on April 3, 2013 | Permalink
Sam GoldThere is little doubt that metal-on-metal (MoM) hip implant technology is problematic for both patients and the clinicians who treat them. Orthopedic leaders are shifting their focus to figure out how to best manage the health of patients who have received this technology.
Because over a million MoM devices have been implanted since 1996, this is an issue that will affect most systems across the country. Patient concerns will continue to increase as further detrimental findings come to light.
It is expected that more and more patients who received MoM implants will seek a physician’s consultation, placing a premium on accurate and timely delivery of information. With news of catastrophic failures and pseudotumors circulating, patients may ask for intensive treatments such as complete implant removals that may not be medically necessary.
Setting an internal standard of careSo how do hospitals plan for unforeseen complications and an influx of patient demands? First, orthopedic departments should get ahead of the problem by contacting patients with MoM implants to monitor functional outcomes and provide evaluations. For patients the adverse effects of MoM hips, the frequency of follow-up visits should be accelerated depending on the severity of the condition. In a bundled payment environment, this level of diligence may reduce the risk of severe adverse effects associated with MoM devices.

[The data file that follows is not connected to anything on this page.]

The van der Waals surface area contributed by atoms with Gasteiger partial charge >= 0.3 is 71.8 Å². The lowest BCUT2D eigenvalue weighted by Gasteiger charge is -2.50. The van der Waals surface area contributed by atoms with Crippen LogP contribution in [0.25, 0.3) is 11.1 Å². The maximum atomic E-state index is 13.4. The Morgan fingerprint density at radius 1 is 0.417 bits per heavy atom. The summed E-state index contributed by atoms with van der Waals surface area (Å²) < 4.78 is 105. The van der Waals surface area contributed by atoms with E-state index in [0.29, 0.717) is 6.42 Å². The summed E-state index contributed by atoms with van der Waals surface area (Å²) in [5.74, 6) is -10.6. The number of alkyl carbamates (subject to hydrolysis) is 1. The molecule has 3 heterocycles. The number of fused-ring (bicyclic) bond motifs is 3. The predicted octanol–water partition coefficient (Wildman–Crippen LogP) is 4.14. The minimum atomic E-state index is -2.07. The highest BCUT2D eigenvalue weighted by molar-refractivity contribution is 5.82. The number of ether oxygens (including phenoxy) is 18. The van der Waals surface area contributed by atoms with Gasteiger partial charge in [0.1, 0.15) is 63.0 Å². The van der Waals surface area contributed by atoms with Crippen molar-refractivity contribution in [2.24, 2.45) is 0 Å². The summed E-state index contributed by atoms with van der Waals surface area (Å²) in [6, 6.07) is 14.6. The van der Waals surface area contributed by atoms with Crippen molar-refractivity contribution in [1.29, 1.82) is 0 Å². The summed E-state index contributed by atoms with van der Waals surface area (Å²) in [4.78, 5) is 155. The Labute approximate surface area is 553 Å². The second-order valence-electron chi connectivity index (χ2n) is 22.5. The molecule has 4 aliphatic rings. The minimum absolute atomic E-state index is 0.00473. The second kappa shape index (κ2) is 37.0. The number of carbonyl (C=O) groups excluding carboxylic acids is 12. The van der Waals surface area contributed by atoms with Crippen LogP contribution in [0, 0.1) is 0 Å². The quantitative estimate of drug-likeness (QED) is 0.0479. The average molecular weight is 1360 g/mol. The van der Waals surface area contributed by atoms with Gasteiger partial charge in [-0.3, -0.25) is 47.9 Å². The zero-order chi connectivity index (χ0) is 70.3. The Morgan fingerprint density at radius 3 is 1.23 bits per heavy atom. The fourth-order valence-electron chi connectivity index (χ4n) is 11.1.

At the recent AAOS conference in Chicago, presenters discussed best practices for MoM clinical and operational management. Evaluation can take a number of different forms: routine clinical evaluation, radiographic imaging, blood tests, and biopsies for detecting metal ion levels and potential tissue damage. Clinical studies have yet to create universal care protocols for patients with MoM hips, so it is important that orthopedic departments collaborate with radiologists, staff handling patient outreach, and the hospital to develop standard protocols.
Understanding the financial impactUnfortunately, management of MoM hips is a complex and expensive endeavor. In a study presented at AAOS, the researchers determined that costs of surgery, surveillance, and revision surgery for MoM patients at 10 and 30 years are $39,961 and $107,059, respectively (more than two and four times the associated costs with highly cross-linked polyethylene implants).
Hospitals need to size their patient base with MoM implants in order to best account for future care provision, especially in a bundled payment or ACO environment. These potential expenditures may also prompt orthopedic leaders to more conservatively manage implant devices, choosing to continue using implants with proven track records.